I have recently embarked on an Undergraduate Research Opportunity Program (UROP) which is conducted under Dynamic Assemblies Lab and Functional Textiles group, and is led by Assistant Professor Kenneth Joseph Tracy (ASD)(Principal Investigator). It is titled Tensegrity and involves an architectural structure built with principles of compression and tension. I have been under the guidance of Research Assistant Chia Pei Zhi (DmanD).
The basic idea of the UROP stemmed from a group of DmanD researchers who are in collaboration with some professors from the ASD Pillar, who wish to participate in an upcoming structural competition in Barcelona. I was interested in this UROP as I thought it would provide me with an opportunity to gain some exposure to materials science, which was an area of my interest.
For the past month or so, I have been helping in small ways such as via data collection, data analysis and the production of some small mechanical parts. This includes laser cutting washers or struts for the prototype structures, and measuring specifications of the prototypes that the researchers had created before observing if there are any trends or patterns in the numbers.
With regards to the washers, I had to laser cut a small whiteboard as this was the material requested. As the washers were extremely small (inner hole diameter of 0.7mm and external diameter of ~5mm), I had to use a base plate to prevent the washers from simply falling through the grid at the bottom of the cutter. Below are some supporting photographs:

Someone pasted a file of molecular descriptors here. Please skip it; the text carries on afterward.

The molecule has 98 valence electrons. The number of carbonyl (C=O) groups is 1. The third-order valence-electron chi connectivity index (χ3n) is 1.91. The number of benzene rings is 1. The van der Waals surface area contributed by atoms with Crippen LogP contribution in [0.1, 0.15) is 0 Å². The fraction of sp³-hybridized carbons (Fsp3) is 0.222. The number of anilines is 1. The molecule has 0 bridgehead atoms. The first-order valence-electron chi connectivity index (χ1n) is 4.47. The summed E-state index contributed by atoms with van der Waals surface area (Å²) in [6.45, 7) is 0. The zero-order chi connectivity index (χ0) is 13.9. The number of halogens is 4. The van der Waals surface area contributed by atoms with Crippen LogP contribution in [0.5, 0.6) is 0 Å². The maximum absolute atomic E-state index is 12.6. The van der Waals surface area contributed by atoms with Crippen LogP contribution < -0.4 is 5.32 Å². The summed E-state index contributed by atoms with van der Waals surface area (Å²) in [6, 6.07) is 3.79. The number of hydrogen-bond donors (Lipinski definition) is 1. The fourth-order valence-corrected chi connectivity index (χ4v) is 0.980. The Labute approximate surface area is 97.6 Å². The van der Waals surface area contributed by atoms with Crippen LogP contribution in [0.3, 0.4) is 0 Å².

The more challenging part was the data collection and analysis. While the data collection was simple, it was tedious as there were 32 sets of readings to take for each of the (total 2) materials of prototypes. There were horizontal, horizontal-diagonal, vertical and vertical-diagonal chord measurements to take, and also the heights of the curves at each of these directions. Here are some images of the prototypes:
While most data did not show a noticeable trend, it was note-worthy that the curvature of the prototypes were larger consistently for the direction perpendicular to the direction of the strut that was inserted first. Basically, the prototypes followed logical geometric rules.
To end off, here are some photographs of other larger prototypes of tensegrity structures that the researchers had created in order to plan for their final product (which will be a 2-metre tall equivalent of something similar). As this UROP develops further, I will continue to share my learning through journals on this blog. If you are interested, do keep a lookout for Tensegrity-tagged posts!